The opinion of the court was delivered by: Hon. Hugh B. Scott
Before the Court is defendant's motion to compel production of plaintiff's initial disclosures, pursuant to Fed. R. Civ. P. 26(a)(1)(effective Dec. 1, 2007), and for reimbursement of its reasonable motion expenses, including attorney's fees, pursuant to Rule 37(a) (Docket No. 14*fn1). Responses to this motion were due by January 6, 2009, and any reply was due by January 13, 2009, with the motion deemed submitted (without oral argument) on January 13, 2009 (Docket No. 17). Plaintiff, however, has not filed a response.
This is a Title VII action, in which plaintiff alleges discrimination based upon race, as well as discrimination under the New York State Human Rights Law, and violations of the Equal Pay Act and New York Labor Law (see Docket No. 1, Compl.). Plaintiff had not served his initial disclosure prior to the Scheduling Conference and, on October 15, 2008, at that conference (see Docket No. 11) plaintiff's counsel there represented that this disclosure would be forthcoming (Docket No. 15, Def. Atty. Decl. ¶ 2).
On October 23, 2008, defendant served discovery demands, noting that the initial disclosure had not been served and wrote to plaintiff's counsel on November 12, 2008, repeating its request for that disclosure (id. ¶¶ 3, 4, Exs. A, B). Defendant thus filed this motion to compel immediate production of that initial disclosure, pursuant to Rule 26(a)(1) and 37(a)(2)(A) and (a)(4)(A)*fn2 (Docket No. 14).
Discovery under the Federal Rules is intended to reveal relevant documents and testimony, but this process is supposed to occur with a minimum of judicial intervention. See 8A Charles A. Wright, Arthur R. Miller & Richard L. Marcus, Federal Practice and Procedure § 2288, at 655-65 (Civil 2d ed. 1994). Unless otherwise exempted by the Federal Rules, a party "must, without awaiting a discovery request" provide certain initial disclosures to the opponent, Fed. R. Civ. P. 26(a)(1)(A) (effective Dec. 1, 2007). Initial disclosure includes producing the names, known addresses and telephone numbers of persons having discoverable information, "a copy--or a description by category and location--of all documents, electronically stored information, and tangible things that the disclosing party has in its possession, custody, or control and may use to support its claims or defenses," and a computation of damages, Fed. R. Civ. P. 26(a)(1)(A)(i), (ii), (iii). Federal Rule of Civil Procedure 37(a) allows a party to apply to the Court for an Order compelling disclosure, Fed. R. Civ. P. 37(a)(3)(A) (effective Dec. 1, 2007), with that motion including a certification that the movant in good faith conferred or attempted to confer with the party not making the disclosure to secure that disclosure without court intervention. Fed. R. Civ. P. 37(a)(1).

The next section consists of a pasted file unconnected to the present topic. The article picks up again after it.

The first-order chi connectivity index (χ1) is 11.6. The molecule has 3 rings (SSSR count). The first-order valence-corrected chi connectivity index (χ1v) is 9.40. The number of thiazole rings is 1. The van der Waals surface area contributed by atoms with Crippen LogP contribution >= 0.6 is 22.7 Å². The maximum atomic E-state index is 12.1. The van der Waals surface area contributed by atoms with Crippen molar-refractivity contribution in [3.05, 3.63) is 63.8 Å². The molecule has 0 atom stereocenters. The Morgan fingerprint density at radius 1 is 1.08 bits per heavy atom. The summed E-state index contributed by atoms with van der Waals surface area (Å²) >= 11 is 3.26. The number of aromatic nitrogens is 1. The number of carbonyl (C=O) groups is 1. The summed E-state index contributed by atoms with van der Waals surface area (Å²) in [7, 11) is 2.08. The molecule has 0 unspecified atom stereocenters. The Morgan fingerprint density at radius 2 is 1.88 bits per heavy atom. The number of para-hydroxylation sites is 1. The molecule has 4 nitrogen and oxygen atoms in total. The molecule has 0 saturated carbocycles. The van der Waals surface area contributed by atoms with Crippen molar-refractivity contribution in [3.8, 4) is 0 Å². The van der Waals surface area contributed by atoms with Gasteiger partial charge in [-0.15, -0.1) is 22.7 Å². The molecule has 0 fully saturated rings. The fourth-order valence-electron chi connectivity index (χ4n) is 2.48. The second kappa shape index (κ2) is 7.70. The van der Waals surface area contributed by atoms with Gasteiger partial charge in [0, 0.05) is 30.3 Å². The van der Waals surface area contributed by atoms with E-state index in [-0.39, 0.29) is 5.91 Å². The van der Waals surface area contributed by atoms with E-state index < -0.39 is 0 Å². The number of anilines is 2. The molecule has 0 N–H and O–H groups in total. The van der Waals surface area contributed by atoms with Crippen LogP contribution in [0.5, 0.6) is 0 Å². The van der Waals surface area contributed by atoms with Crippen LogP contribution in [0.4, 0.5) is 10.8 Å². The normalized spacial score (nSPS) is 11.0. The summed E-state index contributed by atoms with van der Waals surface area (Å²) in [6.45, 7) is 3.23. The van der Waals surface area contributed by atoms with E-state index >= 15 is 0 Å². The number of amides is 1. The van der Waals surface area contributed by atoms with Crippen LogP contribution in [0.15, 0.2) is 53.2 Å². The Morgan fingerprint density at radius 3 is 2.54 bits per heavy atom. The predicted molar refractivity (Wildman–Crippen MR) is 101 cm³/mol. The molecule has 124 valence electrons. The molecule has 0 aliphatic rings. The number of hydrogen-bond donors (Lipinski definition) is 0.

Here, plaintiff failed to make these initial disclosures despite representations that such disclosures would be provided. Plaintiff did not explain this failure to produce and did not respond to this motion to compel. Defendant fulfilled its obligation to certify its good faith efforts in attempting to obtain this disclosure short of the present motion. Thus, defendant's motion to compel is granted; plaintiff shall immediately produce his initial disclosures in accordance with Rule 26(a).
As the prevailing movant for a discovery motion, under Rule 37(a)(5)(A) and (a)(3)(A) (party seeking disclosure may move to compel and for appropriate sanctions) defendant is entitled to recover its reasonable motion expenses (including attorney's fees). Defense counsel shall file an application for recovery of these reasonable expenses within ten (10) days of entry of this Order.
For the reasons stated above, defendant's motion to compel plaintiff to produce initial disclosure (Docket No. 14) is granted. Defendant's motion for reimbursement of its reasonable motion expenses, including attorney's fees is also granted; defendant is to submit an affidavit of its reasonable costs associated with this motion within ten (10) days of entry of this Order and the Court will determine the amount of those reasonable costs.
Honorable Hugh B. Scott United States ...